Maple Syruping: The Old Days
Stereoview of tapping sugar maple tree. Image source:private collection
The photo above shows all the elements of the maple syrup process: the sugar maple tree being drilled prior to having the spout tapped into hole with the small hatchet on the ground; the bucket hung on the spout with bucket covers at the ready. In the rear left is a wagon with the sap gathering tank being readied; and in the center rear is the sugar shanty, close to the sugar bush (stand of sugar maple trees), where the sap will be boiled to produce maple syrup.
Old-fashioned cast iron spout used on the Eck farm. (Its hook below for hanging the can is missing.)
This Warner spout was patented in 1893.
Maple syrup was produced by Native Americans as their sweetener before the land was settled by pioneers. They determined that the sugar maple tree, a particular species that only grows in eastern North America, had a sweet sap. They collected sap by slashing a tree and collecting the sap during mid-March through mid-April each spring after the weather warmed enough to start the sap flowing in the sugar maple trees but before temperatures prompted the first leaf buds to expand. Pioneers found that maple syrup and its variant products such as granulated maple sugar were excellent substitutes for cane sugar that was impossible to obtain or impossibly expensive for subsistence farmers. Until the Civil War, maple syrup was the primary sweetener for the northeast.
On the Eck farm in the hills of Wyoming county outside Attica, our dad started tapping in the family sugar bush when he figured the weather seemed right, with daytime temperatures in the 30's or 40's followed by cold nights. He hitched the horses, Dick and Daisy, to an articulated bobsled (a winter work sled), loaded it with stacks of cans, a hand drill, hammer, and spouts and began the slow trek through the woods, tapping trees and hanging buckets for hours at a time on the snow-covered, uneven ground. By the time we sold the farm in 1978, our family was tapping 500 trees in our woods each year, and collecting sap from those trees repeatedly over 4-6 weeks.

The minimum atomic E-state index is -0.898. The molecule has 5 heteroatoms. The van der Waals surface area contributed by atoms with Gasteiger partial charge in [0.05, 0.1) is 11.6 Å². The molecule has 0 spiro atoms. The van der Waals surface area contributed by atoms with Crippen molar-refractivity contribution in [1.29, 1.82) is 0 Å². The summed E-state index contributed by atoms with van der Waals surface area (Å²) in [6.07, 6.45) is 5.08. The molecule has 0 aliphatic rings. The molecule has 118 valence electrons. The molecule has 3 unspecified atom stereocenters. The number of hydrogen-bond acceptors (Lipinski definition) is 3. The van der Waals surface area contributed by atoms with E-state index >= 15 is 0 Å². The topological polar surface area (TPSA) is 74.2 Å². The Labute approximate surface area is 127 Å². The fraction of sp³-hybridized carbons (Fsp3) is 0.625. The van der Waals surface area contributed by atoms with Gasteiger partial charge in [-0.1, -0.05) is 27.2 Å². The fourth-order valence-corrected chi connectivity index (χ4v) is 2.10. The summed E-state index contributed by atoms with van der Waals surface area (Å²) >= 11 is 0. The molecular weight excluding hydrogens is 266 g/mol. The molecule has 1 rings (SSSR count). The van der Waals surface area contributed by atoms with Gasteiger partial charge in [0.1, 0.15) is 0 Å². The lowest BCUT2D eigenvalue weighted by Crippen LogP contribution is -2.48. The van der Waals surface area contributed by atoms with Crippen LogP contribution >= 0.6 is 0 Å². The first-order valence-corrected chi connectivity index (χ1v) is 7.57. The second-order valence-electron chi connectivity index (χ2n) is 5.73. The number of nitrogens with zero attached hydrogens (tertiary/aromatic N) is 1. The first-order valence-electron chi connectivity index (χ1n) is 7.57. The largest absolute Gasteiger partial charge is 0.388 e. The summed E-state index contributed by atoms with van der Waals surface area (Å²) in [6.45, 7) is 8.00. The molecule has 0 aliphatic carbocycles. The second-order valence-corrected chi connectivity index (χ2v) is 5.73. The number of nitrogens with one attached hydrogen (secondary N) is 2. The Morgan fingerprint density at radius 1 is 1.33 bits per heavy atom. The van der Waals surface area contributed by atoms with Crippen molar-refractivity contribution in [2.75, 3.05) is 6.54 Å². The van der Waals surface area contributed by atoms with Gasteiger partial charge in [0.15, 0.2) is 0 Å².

Galvanized sap can with metal cover, like thosed used in the Eck farm.
Image source: The Portland Press
In the northeast U.S., it was common for farm families with a sugar bush on their land to make maple syrup in the early spring; during this time of year the demand of other farm activities was light. Producing a barrel or two of maple syrup for family use over the year was helpful to the family food budget.
On the Eck farm, we had a cottage business of selling syrup to individuals out of town. Through relatives and their friends scattered around the country, our mother maintained a handwritten list of names and addresses of people who bought a gallon or two of our maple syrup year after year.
A typical sugar shanty from the early 20th century. Image source: TBHM
People called the structures in their woods which they used for a month or so each year by deservedly humble names: sugar shack or sugar shanty. Whatever material was at hand or could be crafted was used to create the exterior of the maple syrup boiling house. It needed to keep out the precipitation, have a large open cupola to vent the steam, and a taller smokestack to vent the wood smoke from the roaring fire that boiled the sap. Ideally, it was located on a slope, as seen above and in the photo below, so that gravity would supply sap from the holding tank (on which are seated four above) into the evaporators inside the shanty.